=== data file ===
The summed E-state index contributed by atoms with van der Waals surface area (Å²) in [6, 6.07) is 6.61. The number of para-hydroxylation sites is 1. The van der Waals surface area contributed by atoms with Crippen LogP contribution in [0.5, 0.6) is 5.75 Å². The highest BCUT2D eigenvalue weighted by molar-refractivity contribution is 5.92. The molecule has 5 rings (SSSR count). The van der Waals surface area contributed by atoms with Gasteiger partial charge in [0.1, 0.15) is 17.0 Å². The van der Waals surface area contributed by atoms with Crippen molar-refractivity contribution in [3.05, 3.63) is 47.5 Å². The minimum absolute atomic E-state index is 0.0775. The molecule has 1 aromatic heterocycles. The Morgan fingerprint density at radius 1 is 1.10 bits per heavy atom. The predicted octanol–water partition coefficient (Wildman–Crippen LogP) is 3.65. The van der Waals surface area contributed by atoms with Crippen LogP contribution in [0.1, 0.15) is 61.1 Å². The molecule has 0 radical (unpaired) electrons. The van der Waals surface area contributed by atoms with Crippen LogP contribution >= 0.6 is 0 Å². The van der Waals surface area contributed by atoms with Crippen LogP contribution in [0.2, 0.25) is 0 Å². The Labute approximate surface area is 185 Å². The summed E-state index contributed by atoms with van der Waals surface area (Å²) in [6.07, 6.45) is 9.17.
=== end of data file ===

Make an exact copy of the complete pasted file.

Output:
The summed E-state index contributed by atoms with van der Waals surface area (Å²) in [6, 6.07) is 6.61. The number of para-hydroxylation sites is 1. The van der Waals surface area contributed by atoms with Crippen LogP contribution in [0.5, 0.6) is 5.75 Å². The highest BCUT2D eigenvalue weighted by molar-refractivity contribution is 5.92. The molecule has 5 rings (SSSR count). The van der Waals surface area contributed by atoms with Gasteiger partial charge in [0.1, 0.15) is 17.0 Å². The van der Waals surface area contributed by atoms with Crippen molar-refractivity contribution in [3.05, 3.63) is 47.5 Å². The minimum absolute atomic E-state index is 0.0775. The molecule has 1 aromatic heterocycles. The Morgan fingerprint density at radius 1 is 1.10 bits per heavy atom. The predicted octanol–water partition coefficient (Wildman–Crippen LogP) is 3.65. The van der Waals surface area contributed by atoms with Crippen LogP contribution in [0.1, 0.15) is 61.1 Å². The molecule has 0 radical (unpaired) electrons. The van der Waals surface area contributed by atoms with Crippen LogP contribution >= 0.6 is 0 Å². The van der Waals surface area contributed by atoms with Crippen LogP contribution in [0.2, 0.25) is 0 Å². The Labute approximate surface area is 185 Å². The summed E-state index contributed by atoms with van der Waals surface area (Å²) in [6.07, 6.45) is 9.17.